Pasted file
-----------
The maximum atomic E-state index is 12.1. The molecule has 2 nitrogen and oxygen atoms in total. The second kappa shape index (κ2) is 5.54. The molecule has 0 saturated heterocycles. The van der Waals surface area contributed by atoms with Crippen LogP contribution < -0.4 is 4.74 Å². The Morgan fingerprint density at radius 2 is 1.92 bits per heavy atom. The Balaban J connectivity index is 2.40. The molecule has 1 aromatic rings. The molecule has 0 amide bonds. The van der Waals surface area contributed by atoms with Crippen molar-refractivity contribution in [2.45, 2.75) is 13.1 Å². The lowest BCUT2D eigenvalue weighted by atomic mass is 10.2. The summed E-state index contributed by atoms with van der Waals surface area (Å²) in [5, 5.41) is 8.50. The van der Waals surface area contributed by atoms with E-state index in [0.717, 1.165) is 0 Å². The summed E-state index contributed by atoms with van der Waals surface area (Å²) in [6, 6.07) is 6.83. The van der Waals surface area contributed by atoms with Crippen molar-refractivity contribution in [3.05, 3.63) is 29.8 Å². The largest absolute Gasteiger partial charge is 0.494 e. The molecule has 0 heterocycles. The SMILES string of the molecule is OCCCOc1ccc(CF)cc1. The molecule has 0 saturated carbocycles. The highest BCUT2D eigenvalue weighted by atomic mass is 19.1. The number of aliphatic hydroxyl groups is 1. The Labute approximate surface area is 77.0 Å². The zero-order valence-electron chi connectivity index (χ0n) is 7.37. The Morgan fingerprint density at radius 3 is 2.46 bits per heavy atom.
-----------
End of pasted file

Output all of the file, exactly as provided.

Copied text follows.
The maximum atomic E-state index is 12.1. The molecule has 2 nitrogen and oxygen atoms in total. The second kappa shape index (κ2) is 5.54. The molecule has 0 saturated heterocycles. The van der Waals surface area contributed by atoms with Crippen LogP contribution < -0.4 is 4.74 Å². The Morgan fingerprint density at radius 2 is 1.92 bits per heavy atom. The Balaban J connectivity index is 2.40. The molecule has 1 aromatic rings. The molecule has 0 amide bonds. The van der Waals surface area contributed by atoms with Crippen molar-refractivity contribution in [2.45, 2.75) is 13.1 Å². The lowest BCUT2D eigenvalue weighted by atomic mass is 10.2. The summed E-state index contributed by atoms with van der Waals surface area (Å²) in [5, 5.41) is 8.50. The van der Waals surface area contributed by atoms with E-state index in [0.717, 1.165) is 0 Å². The summed E-state index contributed by atoms with van der Waals surface area (Å²) in [6, 6.07) is 6.83. The van der Waals surface area contributed by atoms with Crippen molar-refractivity contribution in [3.05, 3.63) is 29.8 Å². The largest absolute Gasteiger partial charge is 0.494 e. The molecule has 0 heterocycles. The SMILES string of the molecule is OCCCOc1ccc(CF)cc1. The molecule has 0 saturated carbocycles. The highest BCUT2D eigenvalue weighted by atomic mass is 19.1. The number of aliphatic hydroxyl groups is 1. The Labute approximate surface area is 77.0 Å². The zero-order valence-electron chi connectivity index (χ0n) is 7.37. The Morgan fingerprint density at radius 3 is 2.46 bits per heavy atom.